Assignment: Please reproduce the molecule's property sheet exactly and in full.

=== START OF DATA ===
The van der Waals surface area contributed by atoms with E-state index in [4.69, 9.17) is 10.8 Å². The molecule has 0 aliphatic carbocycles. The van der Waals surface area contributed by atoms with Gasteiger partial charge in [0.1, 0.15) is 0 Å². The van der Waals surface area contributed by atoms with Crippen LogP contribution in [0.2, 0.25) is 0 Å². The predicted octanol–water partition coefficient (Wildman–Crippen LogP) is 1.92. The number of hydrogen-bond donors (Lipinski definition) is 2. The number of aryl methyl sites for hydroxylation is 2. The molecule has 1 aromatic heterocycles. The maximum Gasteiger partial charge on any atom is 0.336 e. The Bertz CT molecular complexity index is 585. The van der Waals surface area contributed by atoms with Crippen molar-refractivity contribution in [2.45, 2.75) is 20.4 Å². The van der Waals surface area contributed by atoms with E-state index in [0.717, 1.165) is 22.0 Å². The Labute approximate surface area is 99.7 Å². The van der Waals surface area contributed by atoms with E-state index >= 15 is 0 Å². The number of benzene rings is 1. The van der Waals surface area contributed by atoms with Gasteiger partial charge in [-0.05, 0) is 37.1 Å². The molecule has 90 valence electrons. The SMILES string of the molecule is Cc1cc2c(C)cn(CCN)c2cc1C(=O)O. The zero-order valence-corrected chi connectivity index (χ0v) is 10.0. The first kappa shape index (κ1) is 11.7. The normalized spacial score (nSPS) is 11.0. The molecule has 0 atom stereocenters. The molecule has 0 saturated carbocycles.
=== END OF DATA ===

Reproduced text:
The van der Waals surface area contributed by atoms with E-state index in [4.69, 9.17) is 10.8 Å². The molecule has 0 aliphatic carbocycles. The van der Waals surface area contributed by atoms with Gasteiger partial charge in [0.1, 0.15) is 0 Å². The van der Waals surface area contributed by atoms with Crippen LogP contribution in [0.2, 0.25) is 0 Å². The predicted octanol–water partition coefficient (Wildman–Crippen LogP) is 1.92. The number of hydrogen-bond donors (Lipinski definition) is 2. The number of aryl methyl sites for hydroxylation is 2. The molecule has 1 aromatic heterocycles. The maximum Gasteiger partial charge on any atom is 0.336 e. The Bertz CT molecular complexity index is 585. The van der Waals surface area contributed by atoms with Crippen molar-refractivity contribution in [2.45, 2.75) is 20.4 Å². The van der Waals surface area contributed by atoms with E-state index in [0.717, 1.165) is 22.0 Å². The Labute approximate surface area is 99.7 Å². The van der Waals surface area contributed by atoms with E-state index >= 15 is 0 Å². The number of benzene rings is 1. The van der Waals surface area contributed by atoms with Gasteiger partial charge in [-0.05, 0) is 37.1 Å². The molecule has 90 valence electrons. The SMILES string of the molecule is Cc1cc2c(C)cn(CCN)c2cc1C(=O)O. The zero-order valence-corrected chi connectivity index (χ0v) is 10.0. The first kappa shape index (κ1) is 11.7. The normalized spacial score (nSPS) is 11.0. The molecule has 0 atom stereocenters. The molecule has 0 saturated carbocycles.